‘Tao reading 4′ – for the Shakespeare-loving Chinese Premier and Stratfordian, Wen Jiabao, currently visiting Merry Olde England and not, of course, mentioning Tibet and the cruel imprisonment of the many hundreds of free-thinking spirits (humans) locked away in filthy Chinese jails for expressing the kinds of freedom which are the pure filament of the Shakespeare Principle.
‘Tao Reading 4’ by Nick Ward, 2011 – A4 paper and tracing paper – acrylic, water-colour, glitter, charcoal (below). A tribute to Chao-Hsiu Chen’s 81 Tao Te Ching cards inspired by timeless Chinese sage Lao Tzu (Connections Book Publishing). Has Wen Jiabao read Lao Tzu?
The Past. Card 55: ‘To cherish virtue’. Like a newborn baby. (Painting ‘Transition’ Nick Ward, 2011 – A4 paper and tracing paper, glue, water-colour, acrylic, glitter.)
The Future. Card 10: ‘Mysterious virtue’. To concentrate the energy of life in the governance of the state and keep it supple like a newborn child is as challenging to the great leader as it is to supervise others to the benefit of all without exercising the weapons of control. This is what is known as mysterious virtue. (edited for spelling mistakes on 13/3/2012)
The Possibility. Card 56. ‘To value the Tao’. To blend with the life force (light): to become one with the dust. (Painting ‘Life itself’ by Nick Ward, 2010, melted wax, acrylic)
…on Sunday… Banjo Nick takes a break from busking thanks to the bells of Great St Mary’s, the University Church in Cambridge. Come back John Osborne all is forgiven.
London’s Royal Court Theatre, 1956. The opening of John Osborne’s groundbreaking (or at least, influencial) play which begins with the mysogenist anti-hero, Jimmy Porter, railing against the intrusive sound of Sunday bells as he tries to read the paper, lounge around and abuse his passive (submissive) woman. His wife.
Tibet, 1956. A rare photo of The Panchen Lama, current re-birth imprisoned by the brutal regime of Wen Jiabao. We are led to believe. Has arms-trading Prime Minister Cameron heard of the Panchen Lama? Or is he too busy discussing the equally vicious ways in which his regime generates and perpetuates oil-wars in the Middle East in the name of ‘liberal democracy’ as defined by Foreign Secretary Hague in his archly rhetorical Mansion House address last week – in which he efficiently subverted (should that be ‘inverted’?) the deeply thinking American philosopher of peace Noam Chomsky, by claiming the Muslim Brotherhood’s ‘spring’ is a more defining C21st event than the downing of the Twin Towers in New York. Then he quotes Nelson. What a load of bollocks! I’m not saying the arms-traders running this country are not clever. I take them very seriously… and let’s face it, China is running away with the manufacture of the green technolgies which, alone, hold any hope for a future… any kind of future. Heavy!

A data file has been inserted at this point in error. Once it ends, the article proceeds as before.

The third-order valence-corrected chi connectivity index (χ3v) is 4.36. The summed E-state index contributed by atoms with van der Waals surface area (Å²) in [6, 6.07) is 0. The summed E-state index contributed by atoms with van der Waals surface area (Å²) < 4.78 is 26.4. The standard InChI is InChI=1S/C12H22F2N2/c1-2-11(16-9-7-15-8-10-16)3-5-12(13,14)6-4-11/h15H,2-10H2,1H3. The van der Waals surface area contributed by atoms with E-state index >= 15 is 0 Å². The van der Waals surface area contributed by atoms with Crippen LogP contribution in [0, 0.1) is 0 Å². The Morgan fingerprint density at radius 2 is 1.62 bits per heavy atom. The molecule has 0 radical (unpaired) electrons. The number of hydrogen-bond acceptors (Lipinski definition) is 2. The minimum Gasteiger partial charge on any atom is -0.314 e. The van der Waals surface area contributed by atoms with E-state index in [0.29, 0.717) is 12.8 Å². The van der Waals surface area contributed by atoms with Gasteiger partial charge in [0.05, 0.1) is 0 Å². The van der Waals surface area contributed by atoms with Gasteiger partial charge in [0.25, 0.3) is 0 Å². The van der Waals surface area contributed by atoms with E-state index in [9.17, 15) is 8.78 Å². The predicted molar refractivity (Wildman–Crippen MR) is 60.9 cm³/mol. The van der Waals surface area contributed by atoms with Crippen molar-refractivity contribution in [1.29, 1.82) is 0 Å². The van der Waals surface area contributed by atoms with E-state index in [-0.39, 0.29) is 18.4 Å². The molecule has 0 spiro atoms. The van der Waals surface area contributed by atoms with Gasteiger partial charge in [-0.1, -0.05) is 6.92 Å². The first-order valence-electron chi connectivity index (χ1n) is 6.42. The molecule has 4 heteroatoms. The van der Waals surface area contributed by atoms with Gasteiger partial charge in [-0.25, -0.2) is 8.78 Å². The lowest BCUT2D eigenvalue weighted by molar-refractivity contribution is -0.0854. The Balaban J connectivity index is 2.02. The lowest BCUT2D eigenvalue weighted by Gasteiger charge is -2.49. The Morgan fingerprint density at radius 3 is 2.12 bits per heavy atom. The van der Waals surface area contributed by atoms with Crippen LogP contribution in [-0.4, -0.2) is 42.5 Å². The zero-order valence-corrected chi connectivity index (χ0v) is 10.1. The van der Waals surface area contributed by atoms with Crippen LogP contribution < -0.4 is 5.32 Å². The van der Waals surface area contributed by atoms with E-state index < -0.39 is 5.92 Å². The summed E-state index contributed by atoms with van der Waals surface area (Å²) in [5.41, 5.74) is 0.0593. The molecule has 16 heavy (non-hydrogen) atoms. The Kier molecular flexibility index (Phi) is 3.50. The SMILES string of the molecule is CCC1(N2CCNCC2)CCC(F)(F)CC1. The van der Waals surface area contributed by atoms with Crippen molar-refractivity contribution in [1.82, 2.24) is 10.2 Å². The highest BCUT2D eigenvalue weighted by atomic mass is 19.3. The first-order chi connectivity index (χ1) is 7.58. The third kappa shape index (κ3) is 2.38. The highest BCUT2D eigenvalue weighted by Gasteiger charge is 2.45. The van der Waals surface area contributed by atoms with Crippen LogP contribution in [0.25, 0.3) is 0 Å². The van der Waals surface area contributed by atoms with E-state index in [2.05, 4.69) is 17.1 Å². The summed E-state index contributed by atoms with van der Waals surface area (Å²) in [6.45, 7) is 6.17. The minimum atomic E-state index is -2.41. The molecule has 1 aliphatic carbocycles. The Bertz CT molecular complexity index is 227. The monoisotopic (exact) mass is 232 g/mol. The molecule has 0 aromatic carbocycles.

I found it hard to believe that John Humphrys, of the BBC’s flagship news and current affairs Today Programme went all the way to China for his compelling China and human rights report without once mentioning Tibet. Very strange! That’s how deeply we, as an increasingly illiberal arms-trading ‘democracy’ fear this brutal and overwhelmingly powerful regime: Read More
29/6/2011 : added: ‘Same water. Deeper – keep it clean, China’; ‘We are led to believe.’
Minor corrections to this posting on 28/6/2011, Cambridge City Library; and added…
Nick Ward Scenarios Top Posts (the past week)
We’ll also be making great movies in the tried and trusted way with huge stars who see the back-end sense in what I’m proposing.
They’ll be getting the best scripts for one thing.
As the Clown picks a tune, his style, troubadour
And when he has finished we beg him for more
How many women have you slept with?
If there was a pieta it was entirely unintentional (but I could see Grosevenor-Meyer’s point of view – and for a ’student’ production in Cambridge to get column inches in The Guardian was almost unheard of. It was certainly the first time this had happened in the Playroom’s short history.
Donalh McNeil and Alison Cork, Odour of Chrysanthemums, Playroom, Cambridge, March 1983
Miriam Asharki (pictured above in my production of Boccaccio’s Decameron at The Gate Theatre, Notting Hill, 1996 – me, on the right) , who provided the literal-literal translation which formed the basis for the text I wrote for Giorgio Battistelli – The Cenci (1997).
Jester: What are your likes and dislikes?
What do you look like?
Wyman even makes memories of groupie-swapping sound fun, in a slightly jaded way. The hunger for the East expressed through a bunch of druid re-births is the way Donovan sees it – if I understand him right.